We don’t normally do this, but following three holiday tours with Nick Lowe, America’s foremost instrumental guitar combo Los Straitjackets couldn’t help but ask the question, “What would Nick Lowe’s songs sound like as instrumentals?” On May 19, the Grammy-nominated guitar heroes will answer that question with the release of What’s So Funny About Peace, Love And Los Straitjackets on Yep Roc Records.
Produced by Neil Brockbank, Nick Lowe’s producer and longtime collaborator, the band delves into 13 of Lowe’s most iconic songs from his illustrious career with original arrangements. The album also features longstanding Lowe band member Geraint Watkins on keyboards, the recording debut of Royston Lowe on percussion, and a vocal cameo by Lowe himself on an undisclosed track.
So, until then….here’s the title track!
Compass/Lazy Eye Records
Creative, Mature, Passionate and Smart Set of Songs.
I still blush at the thought of the last time I reviewed a Colin Hay album; thinking it was a ‘debut’ only to find the multi-award winning ex-singer with Rock Royalty Men at Work had already released 10 or so solo albums!
Baring in mind that fine pedigree opening track Come Tumblin’ Down is a slightly ‘ragged around the edges’ Celtic-Rocker, of the easy on the ear persuasion; not unlike Van Morrison on a good day.
Although Colin Hay first found fame in Australia and is now living in the USA his Scottish accent comes through on nearly every song; which might explain that ‘Celtic’ feel to The Best In Me and the slow burning Two Friends, which has more than a hint of Frankie Miller to it at times.
It’s no real surprise that a songwriter of Hay’s pedigree can write a good song; but this collection is way better than ‘good’!
In other, younger hands I’m Going to Get You Stoned could be a bit sleazy; but the way he puts his words across this becomes an ‘Autumnal love song’ that many of us can align with; or at least the sentiment.
‘Love’ and relationships are a thread that binds these songs together, with the timeless Secret Love and A Thousand Million Reasons being at the polar opposite of that spectrum; we may all have experienced a little bit of each at one time or another; and Hay’s lyrical prowess will make you sigh and smile at both for different reasons.
Colin Hay is not just a songwriter; but a storyteller too and a masterful one too, as Frozen Fields of Snow proves. The singer inhabits the character of a war veteran returning to the family home after outliving the rest of what appears to be an unhappy mix of family. Not quite as radio-friendly as most other tracks here; it does show what a vivid imagination Hay has.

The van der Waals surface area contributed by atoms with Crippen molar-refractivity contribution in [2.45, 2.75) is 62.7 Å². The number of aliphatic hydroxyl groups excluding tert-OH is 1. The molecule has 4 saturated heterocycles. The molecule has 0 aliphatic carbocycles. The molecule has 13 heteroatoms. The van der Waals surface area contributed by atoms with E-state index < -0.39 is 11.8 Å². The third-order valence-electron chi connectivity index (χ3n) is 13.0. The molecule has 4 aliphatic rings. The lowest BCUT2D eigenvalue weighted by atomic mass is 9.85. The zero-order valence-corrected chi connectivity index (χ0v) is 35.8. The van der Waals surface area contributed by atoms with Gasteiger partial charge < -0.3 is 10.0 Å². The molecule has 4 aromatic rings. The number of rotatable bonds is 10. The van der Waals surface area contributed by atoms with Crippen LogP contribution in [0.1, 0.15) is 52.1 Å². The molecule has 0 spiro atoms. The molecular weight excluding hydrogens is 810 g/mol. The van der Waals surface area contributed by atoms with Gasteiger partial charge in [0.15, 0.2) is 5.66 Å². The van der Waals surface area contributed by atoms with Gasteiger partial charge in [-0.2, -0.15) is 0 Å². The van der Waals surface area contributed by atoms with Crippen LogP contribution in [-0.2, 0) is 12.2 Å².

My copy of the album is the Deluxe Version, with three extra tracks, and it’s one of these tracks, the break-up song Love Don’t Mean enough that just falls short of taking the ‘favourite track’ accolade.
That title goes to the heart-rending She Was The Love of Mine; which he wrote for his own Mother who died three years previously and even though my own mother died nearly 40 years ago, each line in his song took my breath away; such is his way with words.
After all these years it would be all too easy for Colin Hay to rest on his laurels somewhere warm and tropical; making the occasional foray to make a ‘covers album’; but no…..he still has ‘something to say’ and judging by this album it’s certainly worth listening to.
RELEASED March 3rd 2017
Benjamin Folke Thomas
Intelligent and Articulate Alt. Country With a Folk Soul.
Sometimes RMHQ receive albums only days or hours before the release date; but on occasion they arrive months in advance; giving us the opportunity to give the music the time it deserves. That has been the case with COPENHAGEN by Swedish singer-songwriter Benjamin Folke Thomas.
Opening song Good Enough For Me; is splendidly wonderful! The delicate pop-melody masks a bittersweet love song; chock-full of marvelous imagery in the lyrics. If the opening line “I wish I could come down from this pedestal/Don’t know how I managed to climb an object so tall” doesn’t grab you by the heartstrings, I don’t know what will.
Benjamin is almost poetic in the way he uses and chooses words and expressions; most probably from his youth when he immersed himself in the works of Dylan, Cohen and…..Cobain!
Of course being Swedish means that there is an all pervading darkness throughout the album; but songs like Safe & Secure and Hold On break through any perceived ‘fog’ like the suns warm rays and are destined to make you sing, think and smile which is quite an achievement.
The title track Copenhagen 30/06 really does put the Alternative into Country and Folk; coming across as an intoxicating mix of Michael Nesmith, Warren Zevon and even Bap Kennedy the way he masks a sad story beneath a snappy delivery; and the images the song conjures up would make a great monochrome video.
A staccato like delivery over an electronic drumbeat coupled with a tingling pedal-steel; shouldn’t be something I would normally like, but perhaps it’s the mood I’m in, yet I really love Bad News.